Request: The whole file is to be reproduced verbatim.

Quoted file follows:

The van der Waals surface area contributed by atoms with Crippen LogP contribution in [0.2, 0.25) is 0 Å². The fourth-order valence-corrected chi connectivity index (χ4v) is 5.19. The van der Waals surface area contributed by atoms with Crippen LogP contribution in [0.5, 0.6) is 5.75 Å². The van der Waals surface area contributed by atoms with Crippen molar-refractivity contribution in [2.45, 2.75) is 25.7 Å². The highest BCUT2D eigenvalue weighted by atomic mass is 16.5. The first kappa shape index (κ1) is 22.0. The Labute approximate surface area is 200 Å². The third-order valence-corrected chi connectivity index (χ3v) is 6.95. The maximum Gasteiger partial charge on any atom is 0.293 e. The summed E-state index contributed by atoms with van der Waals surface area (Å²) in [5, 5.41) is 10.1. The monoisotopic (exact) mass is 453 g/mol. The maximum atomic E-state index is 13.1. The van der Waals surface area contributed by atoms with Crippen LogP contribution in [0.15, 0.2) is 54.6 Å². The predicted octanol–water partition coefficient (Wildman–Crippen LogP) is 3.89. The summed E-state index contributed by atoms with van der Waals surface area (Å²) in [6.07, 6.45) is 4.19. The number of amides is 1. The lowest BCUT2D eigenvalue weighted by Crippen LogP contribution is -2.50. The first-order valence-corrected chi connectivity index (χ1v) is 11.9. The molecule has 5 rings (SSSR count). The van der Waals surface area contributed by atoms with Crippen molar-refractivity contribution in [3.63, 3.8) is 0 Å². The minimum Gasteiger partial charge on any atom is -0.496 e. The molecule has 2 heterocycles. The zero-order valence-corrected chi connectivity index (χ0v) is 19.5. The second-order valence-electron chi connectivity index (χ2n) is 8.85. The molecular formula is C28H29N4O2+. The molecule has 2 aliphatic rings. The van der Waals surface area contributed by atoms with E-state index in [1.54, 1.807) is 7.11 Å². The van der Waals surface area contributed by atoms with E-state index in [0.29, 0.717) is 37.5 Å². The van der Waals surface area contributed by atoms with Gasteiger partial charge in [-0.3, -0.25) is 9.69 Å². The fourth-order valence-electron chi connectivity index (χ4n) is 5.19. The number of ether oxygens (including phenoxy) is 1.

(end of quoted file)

The van der Waals surface area contributed by atoms with Crippen LogP contribution in [0.2, 0.25) is 0 Å². The fourth-order valence-corrected chi connectivity index (χ4v) is 5.19. The van der Waals surface area contributed by atoms with Crippen LogP contribution in [0.5, 0.6) is 5.75 Å². The van der Waals surface area contributed by atoms with Crippen molar-refractivity contribution in [2.45, 2.75) is 25.7 Å². The highest BCUT2D eigenvalue weighted by atomic mass is 16.5. The first kappa shape index (κ1) is 22.0. The Labute approximate surface area is 200 Å². The third-order valence-corrected chi connectivity index (χ3v) is 6.95. The maximum Gasteiger partial charge on any atom is 0.293 e. The summed E-state index contributed by atoms with van der Waals surface area (Å²) in [5, 5.41) is 10.1. The monoisotopic (exact) mass is 453 g/mol. The maximum atomic E-state index is 13.1. The van der Waals surface area contributed by atoms with Crippen LogP contribution in [0.15, 0.2) is 54.6 Å². The predicted octanol–water partition coefficient (Wildman–Crippen LogP) is 3.89. The summed E-state index contributed by atoms with van der Waals surface area (Å²) in [6.07, 6.45) is 4.19. The number of amides is 1. The lowest BCUT2D eigenvalue weighted by Crippen LogP contribution is -2.50. The first-order valence-corrected chi connectivity index (χ1v) is 11.9. The molecule has 5 rings (SSSR count). The van der Waals surface area contributed by atoms with Crippen molar-refractivity contribution in [3.63, 3.8) is 0 Å². The minimum Gasteiger partial charge on any atom is -0.496 e. The molecule has 2 heterocycles. The zero-order valence-corrected chi connectivity index (χ0v) is 19.5. The second-order valence-electron chi connectivity index (χ2n) is 8.85. The molecular formula is C28H29N4O2+. The molecule has 2 aliphatic rings. The van der Waals surface area contributed by atoms with E-state index in [1.54, 1.807) is 7.11 Å². The van der Waals surface area contributed by atoms with E-state index in [0.29, 0.717) is 37.5 Å². The van der Waals surface area contributed by atoms with Gasteiger partial charge in [-0.3, -0.25) is 9.69 Å². The fourth-order valence-electron chi connectivity index (χ4n) is 5.19. The number of ether oxygens (including phenoxy) is 1.